A study from the University of Michigan Health System pointed out to a high correlation between obesity and breathing related functions during surgery
Obese children have a higher likelihood of having problems with airway obstruction and other breathing-related functions during surgery than their normal-weight counterparts, suggests a study from the University of Michigan Health System.
AdvertisementPublished in the journal Anesthesiology, the study suggested that obese children were more likely than normal kids to have a higher rate of difficult mask ventilation, airway obstruction, major oxygen desaturation (a decrease in oxygen in the patient's blood), and other airway problems during surgery.
"To our knowledge, this is the first study of its kind," says lead author Dr. Alan R. Tait, professor in the Department of Anesthesiology at the U-M Health System.
The author notes that the study was conducted to examine the effect of overweight and obesity on the outcomes of operations in children undergoing elective non-cardiac surgery.
"Based on current trends, it is likely that anaesthesiologists will continue to care for an increasing number of children who are overweight or obese, so it is vital that we are aware of the higher risk they face in the operating room," Tait says.
During the study, the researchers studied the experiences of 2,025 children—1,380 with normal weight, 351 overweight, and 294 obese—who were having elective surgery. The participants ranged in age from 2 to 18 years old.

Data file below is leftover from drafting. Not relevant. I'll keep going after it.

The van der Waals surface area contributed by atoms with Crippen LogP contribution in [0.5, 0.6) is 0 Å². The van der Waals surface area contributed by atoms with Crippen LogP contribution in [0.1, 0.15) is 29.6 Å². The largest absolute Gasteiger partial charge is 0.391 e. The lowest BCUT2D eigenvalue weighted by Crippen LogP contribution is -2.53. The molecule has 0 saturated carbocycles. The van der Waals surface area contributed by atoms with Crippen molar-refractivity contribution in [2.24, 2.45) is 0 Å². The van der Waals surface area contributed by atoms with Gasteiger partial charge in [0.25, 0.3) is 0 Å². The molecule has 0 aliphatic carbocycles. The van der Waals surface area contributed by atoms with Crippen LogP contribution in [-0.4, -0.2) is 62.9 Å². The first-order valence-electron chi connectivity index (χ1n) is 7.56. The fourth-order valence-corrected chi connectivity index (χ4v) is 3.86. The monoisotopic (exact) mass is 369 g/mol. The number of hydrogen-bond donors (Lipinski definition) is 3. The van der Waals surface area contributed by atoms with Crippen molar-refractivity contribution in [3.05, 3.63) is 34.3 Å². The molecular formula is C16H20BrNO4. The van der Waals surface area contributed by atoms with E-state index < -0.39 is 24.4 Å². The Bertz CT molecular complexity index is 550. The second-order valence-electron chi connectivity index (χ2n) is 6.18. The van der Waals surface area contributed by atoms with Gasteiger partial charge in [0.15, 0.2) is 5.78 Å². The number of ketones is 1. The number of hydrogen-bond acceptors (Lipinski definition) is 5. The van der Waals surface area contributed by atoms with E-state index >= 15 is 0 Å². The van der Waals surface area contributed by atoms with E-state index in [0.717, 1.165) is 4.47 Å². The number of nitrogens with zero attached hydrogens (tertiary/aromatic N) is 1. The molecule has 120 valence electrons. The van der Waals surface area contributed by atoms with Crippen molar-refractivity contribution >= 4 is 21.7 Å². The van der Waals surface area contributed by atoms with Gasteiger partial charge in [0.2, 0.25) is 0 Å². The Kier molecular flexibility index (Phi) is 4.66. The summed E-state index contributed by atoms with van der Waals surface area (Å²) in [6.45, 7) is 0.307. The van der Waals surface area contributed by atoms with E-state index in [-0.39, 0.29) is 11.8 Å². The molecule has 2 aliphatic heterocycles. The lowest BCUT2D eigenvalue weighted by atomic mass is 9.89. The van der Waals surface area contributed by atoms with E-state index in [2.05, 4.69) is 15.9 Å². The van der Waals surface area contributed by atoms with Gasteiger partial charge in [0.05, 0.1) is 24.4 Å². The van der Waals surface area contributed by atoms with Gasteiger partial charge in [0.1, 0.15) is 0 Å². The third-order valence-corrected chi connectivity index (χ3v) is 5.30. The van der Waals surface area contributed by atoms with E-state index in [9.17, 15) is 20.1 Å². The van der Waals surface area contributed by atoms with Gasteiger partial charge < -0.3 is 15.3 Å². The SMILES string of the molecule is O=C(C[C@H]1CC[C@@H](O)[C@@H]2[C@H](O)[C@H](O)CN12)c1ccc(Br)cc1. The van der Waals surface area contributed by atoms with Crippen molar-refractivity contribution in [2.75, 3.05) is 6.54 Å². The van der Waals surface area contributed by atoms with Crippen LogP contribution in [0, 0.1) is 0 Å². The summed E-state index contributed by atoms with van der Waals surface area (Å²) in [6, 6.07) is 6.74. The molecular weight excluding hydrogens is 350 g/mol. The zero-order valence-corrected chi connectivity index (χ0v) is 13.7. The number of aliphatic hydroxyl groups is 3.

While writing a report on the findings, the authors noted that obese children also had a higher rate of illnesses and conditions such as asthma, hypertension, sleep apnea and Type II diabetes, which may contribute to problems during surgery.
The figures in the report suggest that major airway obstructions occurred in 19 percent of obese children during the study, compared with 11 percent of normal-weight children.
They also showed that about nine percent of obese children experienced difficult mask ventilation, compared with two percent of normal-weight children.
Seventeen percent of obese children in the study experienced major oxygen desaturation (decreased oxygen in the blood), compared with nine percent of normal-weight children.
In comparison with 16 percent of normal-weight children, the authors report that 28 percent of obese children had asthma.
However, they also noted that despite the increased risk of adverse events among obese children, none resulted in significant illness.
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